Blu-ray Review: Dagon (2001)

Umbrella Entertainment’s curiously anticipated third volume of dedicated sub-label Beyond Genres: Worlds on Film, gives Stuart Gordon’s film adaptation of Dagon the Blu-ray release fans longed for. Based loosely on two stories from H.P. Lovecraft, his 1931 novella The Shadow over Innsmouth and his 1919 short story, the film’s namesake, a young couple runs ashore off a decrepit Spanish fishing town, which they later discover is in the grip of an ancient sea god.

I had my doubts leading up to my inevitable viewing of Dagon, mostly due to the film’s trailer which doesn’t exactly showcase its best qualities. Thankfully though, this maritime horror/getaway did not fail in leaving a lasting impression and is for the most part a legitimately frightening experience. As we come to explore the seemingly deserted town of Imboca during a relentless rain storm, the eventual realisation that its inhabitants are undergoing a grotesque reverse evolution is disturbing and instantly gets under your skin. Such a hideous transformation as the result of blind worship is a concept rarely explored with such severity in the annuls of horror and is a testament to Lovecraft’s untamed imagination. Atmosphere is a huge plus, owed entirely to the film’s secluded location in Catalonia, Spain, which is shot eerily in the dead of night among deteriorating structures in which water has penetrated every corner. It’s the cold, wet, and uninviting surrounding that help bring about the nightmarish sensations which can’t be shaken once it takes hold. Special effects range from practical and digital, although the latter look extremely dated to say the least, but the technology was a rapidly emerging use during the early 2000s, and often not utilised in good measure. On a side note, Dagon was a heavy influence behind Resident Evil 4 on the new PlayStation 2, which probably explains the similarity in graphics. Performances are decent from the limited cast, including English born actor Ezra Godden as our protagonist Paul, who is the object of desire to Macarena Gomez as the enchantingly sinister Uxia.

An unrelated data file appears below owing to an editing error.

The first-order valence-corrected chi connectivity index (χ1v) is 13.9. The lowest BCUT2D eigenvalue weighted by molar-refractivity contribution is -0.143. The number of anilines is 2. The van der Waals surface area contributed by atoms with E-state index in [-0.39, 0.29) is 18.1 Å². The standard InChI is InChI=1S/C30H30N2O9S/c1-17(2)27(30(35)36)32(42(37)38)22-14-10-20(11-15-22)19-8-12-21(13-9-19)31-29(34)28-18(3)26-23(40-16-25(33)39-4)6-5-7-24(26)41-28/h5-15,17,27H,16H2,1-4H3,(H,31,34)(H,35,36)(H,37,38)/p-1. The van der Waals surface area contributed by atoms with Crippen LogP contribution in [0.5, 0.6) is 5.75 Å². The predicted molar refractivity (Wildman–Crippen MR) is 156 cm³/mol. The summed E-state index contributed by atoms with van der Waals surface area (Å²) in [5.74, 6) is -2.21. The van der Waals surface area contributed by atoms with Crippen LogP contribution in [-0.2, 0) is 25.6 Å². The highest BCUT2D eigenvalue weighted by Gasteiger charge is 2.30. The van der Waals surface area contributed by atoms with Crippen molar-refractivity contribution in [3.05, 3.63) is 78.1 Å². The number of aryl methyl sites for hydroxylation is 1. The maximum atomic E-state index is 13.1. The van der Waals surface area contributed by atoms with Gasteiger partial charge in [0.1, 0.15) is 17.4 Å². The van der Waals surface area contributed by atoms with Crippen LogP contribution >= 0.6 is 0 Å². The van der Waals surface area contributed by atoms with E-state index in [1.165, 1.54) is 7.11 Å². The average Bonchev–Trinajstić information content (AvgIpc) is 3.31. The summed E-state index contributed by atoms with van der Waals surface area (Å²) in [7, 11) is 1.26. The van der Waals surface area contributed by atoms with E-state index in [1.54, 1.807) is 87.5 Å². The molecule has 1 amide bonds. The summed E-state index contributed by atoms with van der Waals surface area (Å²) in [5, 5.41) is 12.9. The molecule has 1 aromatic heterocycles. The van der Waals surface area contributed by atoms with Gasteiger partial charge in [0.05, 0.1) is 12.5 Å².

VIDEO AND AUDIO

Honesty, there’s not much I can say about a transfer that is overall solid across the board. Deep colours are a big advantage to the film’s visual style with strong contrast and clarity, while the 5.1 DTS track does justice to the many ominous sounds and scores throughout.

SPECIAL FEATURES

  • Making-of featurette
  • Interviews with Macarena Gomez, Stuart Gordon, Raquel Merono and Ezra Godden
  • Interviews on the set with Stuart Gordon and Francisco “Paco” Rabal
  • Trailer
  • Teaser
  • TV Spot

I haven’t come across cast and crew interviews this good for a long time. Macarena Gomez is especially candid in a raw discussion about her experience making the film, life philosophy and some questionable choices made while preparing for a role as a heroin addict. Fans will likely appreciate Ezra Godden’s background of being raised by a film-buff father and talking becoming avid collector of Hong Kong cinema himself.

I’m pleased to say that Dagon exceed my expectations and holds firm spot under Umbrella Entertainment’s emerging label. Despite the film’s low budget seeping through at times, it shouldn’t be dismissed and is true to Lovecraft’s legacy. Out now in stores and online, you won’t miss Simon Sherry’s monstrous symmetrical cover art!

Note: Dagon is also available on DVD from Umbrella Entertainment, also featuring exclusive cover art from Simon Sherry.

DAGON
(2001, dir: Stuart Gordon)

★★★★

 

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